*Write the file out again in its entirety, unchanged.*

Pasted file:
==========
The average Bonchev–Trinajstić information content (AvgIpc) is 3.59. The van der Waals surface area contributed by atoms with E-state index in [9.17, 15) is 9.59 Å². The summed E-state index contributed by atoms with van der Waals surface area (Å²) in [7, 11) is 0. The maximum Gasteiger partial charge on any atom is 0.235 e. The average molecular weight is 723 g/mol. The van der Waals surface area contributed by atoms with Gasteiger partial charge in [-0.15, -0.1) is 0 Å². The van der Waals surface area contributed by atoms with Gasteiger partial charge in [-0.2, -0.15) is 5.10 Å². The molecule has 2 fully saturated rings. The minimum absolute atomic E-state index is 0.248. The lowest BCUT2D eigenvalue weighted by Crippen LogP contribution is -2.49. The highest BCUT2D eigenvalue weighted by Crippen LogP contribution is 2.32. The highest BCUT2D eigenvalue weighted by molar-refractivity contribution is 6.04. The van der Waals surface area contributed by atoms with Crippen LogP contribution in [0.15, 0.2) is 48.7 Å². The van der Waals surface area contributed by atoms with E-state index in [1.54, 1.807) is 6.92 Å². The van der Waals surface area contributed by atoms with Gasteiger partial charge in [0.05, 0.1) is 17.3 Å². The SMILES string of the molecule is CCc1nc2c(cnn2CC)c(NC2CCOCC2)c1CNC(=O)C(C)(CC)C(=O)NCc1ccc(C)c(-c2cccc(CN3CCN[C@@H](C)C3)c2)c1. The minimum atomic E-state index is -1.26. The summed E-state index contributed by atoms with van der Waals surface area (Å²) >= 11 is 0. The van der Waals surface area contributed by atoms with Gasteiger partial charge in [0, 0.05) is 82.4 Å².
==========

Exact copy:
The average Bonchev–Trinajstić information content (AvgIpc) is 3.59. The van der Waals surface area contributed by atoms with E-state index in [9.17, 15) is 9.59 Å². The summed E-state index contributed by atoms with van der Waals surface area (Å²) in [7, 11) is 0. The maximum Gasteiger partial charge on any atom is 0.235 e. The average molecular weight is 723 g/mol. The van der Waals surface area contributed by atoms with Gasteiger partial charge in [-0.15, -0.1) is 0 Å². The van der Waals surface area contributed by atoms with Gasteiger partial charge in [-0.2, -0.15) is 5.10 Å². The molecule has 2 fully saturated rings. The minimum absolute atomic E-state index is 0.248. The lowest BCUT2D eigenvalue weighted by Crippen LogP contribution is -2.49. The highest BCUT2D eigenvalue weighted by Crippen LogP contribution is 2.32. The highest BCUT2D eigenvalue weighted by molar-refractivity contribution is 6.04. The van der Waals surface area contributed by atoms with Crippen LogP contribution in [0.15, 0.2) is 48.7 Å². The van der Waals surface area contributed by atoms with E-state index in [1.54, 1.807) is 6.92 Å². The van der Waals surface area contributed by atoms with Gasteiger partial charge in [0.05, 0.1) is 17.3 Å². The SMILES string of the molecule is CCc1nc2c(cnn2CC)c(NC2CCOCC2)c1CNC(=O)C(C)(CC)C(=O)NCc1ccc(C)c(-c2cccc(CN3CCN[C@@H](C)C3)c2)c1. The minimum atomic E-state index is -1.26. The summed E-state index contributed by atoms with van der Waals surface area (Å²) >= 11 is 0. The van der Waals surface area contributed by atoms with Gasteiger partial charge in [0, 0.05) is 82.4 Å².